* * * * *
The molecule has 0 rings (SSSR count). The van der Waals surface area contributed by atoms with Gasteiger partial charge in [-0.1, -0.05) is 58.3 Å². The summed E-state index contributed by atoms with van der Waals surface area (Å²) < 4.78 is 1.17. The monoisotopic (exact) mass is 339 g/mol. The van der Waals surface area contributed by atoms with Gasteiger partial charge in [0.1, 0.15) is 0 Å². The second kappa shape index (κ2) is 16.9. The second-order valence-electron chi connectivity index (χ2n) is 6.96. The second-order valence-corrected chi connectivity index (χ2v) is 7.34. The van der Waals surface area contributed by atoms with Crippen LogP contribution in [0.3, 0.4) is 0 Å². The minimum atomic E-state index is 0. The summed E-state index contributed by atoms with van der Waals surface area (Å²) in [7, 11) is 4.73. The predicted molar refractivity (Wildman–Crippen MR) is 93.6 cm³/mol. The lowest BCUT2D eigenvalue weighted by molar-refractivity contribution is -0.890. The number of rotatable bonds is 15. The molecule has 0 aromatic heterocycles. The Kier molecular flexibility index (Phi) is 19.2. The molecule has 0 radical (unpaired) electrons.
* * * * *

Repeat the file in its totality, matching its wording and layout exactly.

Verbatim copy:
The molecule has 0 rings (SSSR count). The van der Waals surface area contributed by atoms with Gasteiger partial charge in [-0.1, -0.05) is 58.3 Å². The summed E-state index contributed by atoms with van der Waals surface area (Å²) < 4.78 is 1.17. The monoisotopic (exact) mass is 339 g/mol. The van der Waals surface area contributed by atoms with Gasteiger partial charge in [0.1, 0.15) is 0 Å². The second kappa shape index (κ2) is 16.9. The second-order valence-electron chi connectivity index (χ2n) is 6.96. The second-order valence-corrected chi connectivity index (χ2v) is 7.34. The van der Waals surface area contributed by atoms with Crippen LogP contribution in [0.3, 0.4) is 0 Å². The minimum atomic E-state index is 0. The summed E-state index contributed by atoms with van der Waals surface area (Å²) in [7, 11) is 4.73. The predicted molar refractivity (Wildman–Crippen MR) is 93.6 cm³/mol. The lowest BCUT2D eigenvalue weighted by molar-refractivity contribution is -0.890. The number of rotatable bonds is 15. The molecule has 0 aromatic heterocycles. The Kier molecular flexibility index (Phi) is 19.2. The molecule has 0 radical (unpaired) electrons.